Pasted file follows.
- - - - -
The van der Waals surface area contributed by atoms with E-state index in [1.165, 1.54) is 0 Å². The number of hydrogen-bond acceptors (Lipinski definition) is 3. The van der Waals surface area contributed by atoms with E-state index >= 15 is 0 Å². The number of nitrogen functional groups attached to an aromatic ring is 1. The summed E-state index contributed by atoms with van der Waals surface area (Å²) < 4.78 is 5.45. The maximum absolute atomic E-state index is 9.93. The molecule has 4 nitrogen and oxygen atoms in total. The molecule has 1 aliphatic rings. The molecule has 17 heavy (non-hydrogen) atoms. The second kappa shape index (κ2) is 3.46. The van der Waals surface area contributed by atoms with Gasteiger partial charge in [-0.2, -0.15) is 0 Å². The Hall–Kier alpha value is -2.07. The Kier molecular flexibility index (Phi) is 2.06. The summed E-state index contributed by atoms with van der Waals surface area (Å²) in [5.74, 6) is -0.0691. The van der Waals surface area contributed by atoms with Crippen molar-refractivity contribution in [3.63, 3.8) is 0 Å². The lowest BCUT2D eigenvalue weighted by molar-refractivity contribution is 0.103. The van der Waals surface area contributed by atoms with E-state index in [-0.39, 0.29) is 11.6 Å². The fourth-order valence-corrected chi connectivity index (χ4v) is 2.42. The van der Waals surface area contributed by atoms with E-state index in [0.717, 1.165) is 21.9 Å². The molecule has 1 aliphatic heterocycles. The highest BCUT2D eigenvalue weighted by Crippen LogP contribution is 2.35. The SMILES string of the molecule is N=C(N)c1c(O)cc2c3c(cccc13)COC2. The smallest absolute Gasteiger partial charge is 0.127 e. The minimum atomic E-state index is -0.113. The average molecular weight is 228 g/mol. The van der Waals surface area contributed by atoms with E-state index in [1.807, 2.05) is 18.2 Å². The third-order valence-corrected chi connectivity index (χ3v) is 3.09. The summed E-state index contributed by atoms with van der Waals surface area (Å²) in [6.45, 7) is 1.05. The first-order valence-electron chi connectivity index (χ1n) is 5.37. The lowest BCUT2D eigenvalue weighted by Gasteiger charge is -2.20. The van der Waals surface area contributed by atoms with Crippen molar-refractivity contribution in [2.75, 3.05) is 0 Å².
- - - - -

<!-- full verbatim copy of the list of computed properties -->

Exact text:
The van der Waals surface area contributed by atoms with E-state index in [1.165, 1.54) is 0 Å². The number of hydrogen-bond acceptors (Lipinski definition) is 3. The van der Waals surface area contributed by atoms with E-state index >= 15 is 0 Å². The number of nitrogen functional groups attached to an aromatic ring is 1. The summed E-state index contributed by atoms with van der Waals surface area (Å²) < 4.78 is 5.45. The maximum absolute atomic E-state index is 9.93. The molecule has 4 nitrogen and oxygen atoms in total. The molecule has 1 aliphatic rings. The molecule has 17 heavy (non-hydrogen) atoms. The second kappa shape index (κ2) is 3.46. The van der Waals surface area contributed by atoms with Gasteiger partial charge in [-0.2, -0.15) is 0 Å². The Hall–Kier alpha value is -2.07. The Kier molecular flexibility index (Phi) is 2.06. The summed E-state index contributed by atoms with van der Waals surface area (Å²) in [5.74, 6) is -0.0691. The van der Waals surface area contributed by atoms with Crippen molar-refractivity contribution in [3.63, 3.8) is 0 Å². The lowest BCUT2D eigenvalue weighted by molar-refractivity contribution is 0.103. The van der Waals surface area contributed by atoms with E-state index in [-0.39, 0.29) is 11.6 Å². The fourth-order valence-corrected chi connectivity index (χ4v) is 2.42. The van der Waals surface area contributed by atoms with E-state index in [0.717, 1.165) is 21.9 Å². The molecule has 1 aliphatic heterocycles. The highest BCUT2D eigenvalue weighted by Crippen LogP contribution is 2.35. The SMILES string of the molecule is N=C(N)c1c(O)cc2c3c(cccc13)COC2. The smallest absolute Gasteiger partial charge is 0.127 e. The minimum atomic E-state index is -0.113. The average molecular weight is 228 g/mol. The van der Waals surface area contributed by atoms with E-state index in [1.807, 2.05) is 18.2 Å². The third-order valence-corrected chi connectivity index (χ3v) is 3.09. The summed E-state index contributed by atoms with van der Waals surface area (Å²) in [6.45, 7) is 1.05. The first-order valence-electron chi connectivity index (χ1n) is 5.37. The lowest BCUT2D eigenvalue weighted by Gasteiger charge is -2.20. The van der Waals surface area contributed by atoms with Crippen molar-refractivity contribution in [2.75, 3.05) is 0 Å².